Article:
This page gives further information about preparing an oral presentation with or without visual aids. For more help with preparing a poster presentation, please refer to Poster Design: Tips for Creating Your Poster.
The Claremont Graduate University website has some good tips and standards for oral presentations in the Humanities. While visual aids such as PowerPoint are being used more and more frequently, they are certainly not required. However, most presenters these days do not simply read a written essay, as used to be common. Instead, the most common Humanities presentations involve talking from notes, which allows a presenter to engage with the audience more fully and to highlight key info (quotes or passages, facts, etc.) without getting lost in reading his or her prose.
The standard format for nearly all scientific presentations today is a PowerPoint-type presentation. A series of relevant slides are made to give key points, data, or equations. The presenter typically explains each slide and delivers the project in a oral manner. Technically Speaking gives a great example via video about delivering a scientific or technical presentation.
A Presentation is not a slide-show, and the slides are not notes for the presenter to read. The following is a short list of Dos and Don'ts that will help your presentation.
If you are using slides, prepare notes for yourself for each slide. The notes should be everything that you are going to say for the slide. (You may resort to reading the notes if you are nervous.)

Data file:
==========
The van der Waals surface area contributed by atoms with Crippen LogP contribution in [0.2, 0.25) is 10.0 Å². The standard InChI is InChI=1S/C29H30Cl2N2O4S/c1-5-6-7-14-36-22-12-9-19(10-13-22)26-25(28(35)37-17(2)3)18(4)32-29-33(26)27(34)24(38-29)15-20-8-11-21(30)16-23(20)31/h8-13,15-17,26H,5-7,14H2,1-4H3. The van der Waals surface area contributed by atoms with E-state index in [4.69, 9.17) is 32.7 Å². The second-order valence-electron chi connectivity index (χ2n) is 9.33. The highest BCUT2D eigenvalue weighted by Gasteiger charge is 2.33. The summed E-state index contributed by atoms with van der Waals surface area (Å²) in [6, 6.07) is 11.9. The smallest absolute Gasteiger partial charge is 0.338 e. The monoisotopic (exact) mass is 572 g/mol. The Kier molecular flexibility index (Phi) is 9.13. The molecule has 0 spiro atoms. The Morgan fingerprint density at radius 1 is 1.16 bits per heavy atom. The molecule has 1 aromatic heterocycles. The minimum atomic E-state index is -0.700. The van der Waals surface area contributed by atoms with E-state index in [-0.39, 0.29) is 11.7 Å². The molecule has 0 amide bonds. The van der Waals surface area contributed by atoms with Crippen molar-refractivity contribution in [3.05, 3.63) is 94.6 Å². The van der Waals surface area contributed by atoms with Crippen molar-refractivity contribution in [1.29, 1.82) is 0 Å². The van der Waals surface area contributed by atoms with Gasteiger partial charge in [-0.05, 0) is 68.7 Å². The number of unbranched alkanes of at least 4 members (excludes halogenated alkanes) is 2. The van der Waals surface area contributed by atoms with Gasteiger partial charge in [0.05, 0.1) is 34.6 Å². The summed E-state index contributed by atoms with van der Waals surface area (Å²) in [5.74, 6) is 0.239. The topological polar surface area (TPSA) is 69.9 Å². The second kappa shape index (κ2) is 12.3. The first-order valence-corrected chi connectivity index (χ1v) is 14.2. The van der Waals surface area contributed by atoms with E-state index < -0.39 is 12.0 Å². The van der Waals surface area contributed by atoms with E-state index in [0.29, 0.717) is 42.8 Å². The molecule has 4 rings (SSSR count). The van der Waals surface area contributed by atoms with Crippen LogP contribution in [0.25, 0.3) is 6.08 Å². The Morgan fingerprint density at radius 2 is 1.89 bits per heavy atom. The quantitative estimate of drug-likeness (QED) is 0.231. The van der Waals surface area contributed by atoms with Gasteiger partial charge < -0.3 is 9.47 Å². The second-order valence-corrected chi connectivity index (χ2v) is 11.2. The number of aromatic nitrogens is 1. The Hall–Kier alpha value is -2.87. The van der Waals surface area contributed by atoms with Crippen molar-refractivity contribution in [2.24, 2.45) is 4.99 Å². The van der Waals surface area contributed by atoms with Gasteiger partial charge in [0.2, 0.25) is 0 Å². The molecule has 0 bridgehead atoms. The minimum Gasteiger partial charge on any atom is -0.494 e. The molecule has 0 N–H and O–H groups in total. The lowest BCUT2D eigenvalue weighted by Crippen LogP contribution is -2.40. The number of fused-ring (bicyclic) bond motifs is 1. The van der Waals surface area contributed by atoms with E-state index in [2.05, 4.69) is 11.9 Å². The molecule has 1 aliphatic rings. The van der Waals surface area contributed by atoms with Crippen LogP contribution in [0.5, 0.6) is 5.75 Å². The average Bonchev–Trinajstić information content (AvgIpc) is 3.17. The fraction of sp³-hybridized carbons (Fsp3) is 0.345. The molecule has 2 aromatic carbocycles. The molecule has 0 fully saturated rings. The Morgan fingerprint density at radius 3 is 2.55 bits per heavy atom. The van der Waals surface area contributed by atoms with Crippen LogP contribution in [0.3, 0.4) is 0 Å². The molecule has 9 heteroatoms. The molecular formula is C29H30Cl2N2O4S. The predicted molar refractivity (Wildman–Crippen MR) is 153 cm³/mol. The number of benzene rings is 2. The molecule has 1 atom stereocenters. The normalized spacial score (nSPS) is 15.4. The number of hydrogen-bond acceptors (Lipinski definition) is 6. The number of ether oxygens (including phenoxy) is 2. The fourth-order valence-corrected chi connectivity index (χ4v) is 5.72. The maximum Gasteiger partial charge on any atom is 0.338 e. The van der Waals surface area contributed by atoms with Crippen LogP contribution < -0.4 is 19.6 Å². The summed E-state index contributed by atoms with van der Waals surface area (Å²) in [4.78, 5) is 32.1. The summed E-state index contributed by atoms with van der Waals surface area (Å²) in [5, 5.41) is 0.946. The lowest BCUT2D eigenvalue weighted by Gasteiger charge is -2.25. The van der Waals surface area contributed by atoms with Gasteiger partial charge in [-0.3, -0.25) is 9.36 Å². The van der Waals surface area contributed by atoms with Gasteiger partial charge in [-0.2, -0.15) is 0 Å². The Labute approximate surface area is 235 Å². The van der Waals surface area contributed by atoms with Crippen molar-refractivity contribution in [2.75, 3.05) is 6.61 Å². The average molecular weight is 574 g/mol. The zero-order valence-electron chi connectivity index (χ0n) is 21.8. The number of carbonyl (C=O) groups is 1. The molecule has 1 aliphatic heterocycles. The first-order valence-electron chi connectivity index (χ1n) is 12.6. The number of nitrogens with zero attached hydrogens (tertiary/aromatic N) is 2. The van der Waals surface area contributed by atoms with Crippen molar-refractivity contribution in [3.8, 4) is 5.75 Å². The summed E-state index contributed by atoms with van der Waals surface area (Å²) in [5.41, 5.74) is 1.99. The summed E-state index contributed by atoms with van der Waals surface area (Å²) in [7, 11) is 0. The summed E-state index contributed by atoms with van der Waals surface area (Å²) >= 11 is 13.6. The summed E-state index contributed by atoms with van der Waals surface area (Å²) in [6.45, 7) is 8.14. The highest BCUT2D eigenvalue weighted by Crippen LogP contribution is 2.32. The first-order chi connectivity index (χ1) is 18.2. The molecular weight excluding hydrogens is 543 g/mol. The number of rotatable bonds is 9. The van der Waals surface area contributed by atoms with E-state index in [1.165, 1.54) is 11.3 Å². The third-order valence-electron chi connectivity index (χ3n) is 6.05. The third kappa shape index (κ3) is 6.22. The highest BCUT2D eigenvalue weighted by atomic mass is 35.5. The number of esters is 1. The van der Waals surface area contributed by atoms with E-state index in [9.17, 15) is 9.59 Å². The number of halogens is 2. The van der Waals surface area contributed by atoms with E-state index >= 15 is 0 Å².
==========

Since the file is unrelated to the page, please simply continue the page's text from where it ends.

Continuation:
Practice your presentation.
The best speakers practice a lot to polish up their talks. If you need to deliver your talk in a fixed amount of time, your should time yourself.
The presentation will be more polished and if timing is critical, it will run more smoothly. Also, practicing it (either to yourself or some willing person) will determine if the presentation makes sense. You often determine if you are leaving things out that you should include.
Picture everyone naked/dressed as clowns/asleep
Try to calm yourself someway if you typically get nervous. You can tell a joke or have a funny slide with an appropriate cartoon.
Deliver an appropriate amount of material.
Most talks contain too much information. If delivering the material in a paper, you don't need to cover the same material. You can talk about a small part.
Read your slides.
Except for the visually impaired, your audience can read your slides. You should have some points to make for each slide.
Wait until the last minute to prepare.
You may think that since a presentation is a fleeting event (unlike a paper), you do not need to prepare much. An unprepared presentation is fairly evident and less interesting for your audience.